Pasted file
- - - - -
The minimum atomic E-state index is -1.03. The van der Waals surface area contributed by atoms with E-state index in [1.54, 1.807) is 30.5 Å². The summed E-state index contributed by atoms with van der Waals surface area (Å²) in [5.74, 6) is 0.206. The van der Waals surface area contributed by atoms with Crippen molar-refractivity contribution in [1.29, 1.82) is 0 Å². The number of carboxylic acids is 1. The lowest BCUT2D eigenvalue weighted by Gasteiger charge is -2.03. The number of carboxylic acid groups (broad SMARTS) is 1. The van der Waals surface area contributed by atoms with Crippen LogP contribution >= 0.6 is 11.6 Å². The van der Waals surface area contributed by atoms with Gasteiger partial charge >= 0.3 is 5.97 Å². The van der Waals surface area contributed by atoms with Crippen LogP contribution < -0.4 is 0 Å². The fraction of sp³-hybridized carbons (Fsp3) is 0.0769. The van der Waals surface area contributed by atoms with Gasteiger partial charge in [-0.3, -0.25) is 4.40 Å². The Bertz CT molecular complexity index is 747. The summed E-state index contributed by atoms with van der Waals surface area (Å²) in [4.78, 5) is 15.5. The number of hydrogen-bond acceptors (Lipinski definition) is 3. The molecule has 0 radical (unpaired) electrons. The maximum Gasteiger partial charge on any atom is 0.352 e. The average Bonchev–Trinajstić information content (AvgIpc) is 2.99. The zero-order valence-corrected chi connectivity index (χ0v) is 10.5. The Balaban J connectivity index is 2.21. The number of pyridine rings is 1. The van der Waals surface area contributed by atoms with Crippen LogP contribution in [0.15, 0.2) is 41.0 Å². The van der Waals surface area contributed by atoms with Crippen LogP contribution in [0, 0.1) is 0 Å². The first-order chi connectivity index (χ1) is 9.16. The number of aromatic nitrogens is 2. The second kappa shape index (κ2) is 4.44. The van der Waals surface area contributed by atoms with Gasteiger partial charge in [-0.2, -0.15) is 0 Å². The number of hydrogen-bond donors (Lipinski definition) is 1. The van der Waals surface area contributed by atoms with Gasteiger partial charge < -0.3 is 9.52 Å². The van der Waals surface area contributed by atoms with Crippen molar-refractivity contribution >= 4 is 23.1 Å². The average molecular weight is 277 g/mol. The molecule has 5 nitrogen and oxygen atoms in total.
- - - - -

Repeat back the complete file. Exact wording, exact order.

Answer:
The minimum atomic E-state index is -1.03. The van der Waals surface area contributed by atoms with E-state index in [1.54, 1.807) is 30.5 Å². The summed E-state index contributed by atoms with van der Waals surface area (Å²) in [5.74, 6) is 0.206. The van der Waals surface area contributed by atoms with Crippen molar-refractivity contribution in [1.29, 1.82) is 0 Å². The number of carboxylic acids is 1. The lowest BCUT2D eigenvalue weighted by Gasteiger charge is -2.03. The number of carboxylic acid groups (broad SMARTS) is 1. The van der Waals surface area contributed by atoms with Crippen LogP contribution >= 0.6 is 11.6 Å². The van der Waals surface area contributed by atoms with Gasteiger partial charge >= 0.3 is 5.97 Å². The van der Waals surface area contributed by atoms with Crippen LogP contribution < -0.4 is 0 Å². The fraction of sp³-hybridized carbons (Fsp3) is 0.0769. The van der Waals surface area contributed by atoms with Gasteiger partial charge in [-0.3, -0.25) is 4.40 Å². The Bertz CT molecular complexity index is 747. The summed E-state index contributed by atoms with van der Waals surface area (Å²) in [4.78, 5) is 15.5. The number of hydrogen-bond acceptors (Lipinski definition) is 3. The molecule has 0 radical (unpaired) electrons. The maximum Gasteiger partial charge on any atom is 0.352 e. The average Bonchev–Trinajstić information content (AvgIpc) is 2.99. The zero-order valence-corrected chi connectivity index (χ0v) is 10.5. The Balaban J connectivity index is 2.21. The number of pyridine rings is 1. The van der Waals surface area contributed by atoms with Crippen LogP contribution in [0.15, 0.2) is 41.0 Å². The van der Waals surface area contributed by atoms with Crippen LogP contribution in [0, 0.1) is 0 Å². The first-order chi connectivity index (χ1) is 9.16. The number of aromatic nitrogens is 2. The second kappa shape index (κ2) is 4.44. The van der Waals surface area contributed by atoms with Gasteiger partial charge in [-0.2, -0.15) is 0 Å². The number of hydrogen-bond donors (Lipinski definition) is 1. The van der Waals surface area contributed by atoms with Gasteiger partial charge < -0.3 is 9.52 Å². The van der Waals surface area contributed by atoms with Crippen molar-refractivity contribution >= 4 is 23.1 Å². The average molecular weight is 277 g/mol. The molecule has 5 nitrogen and oxygen atoms in total.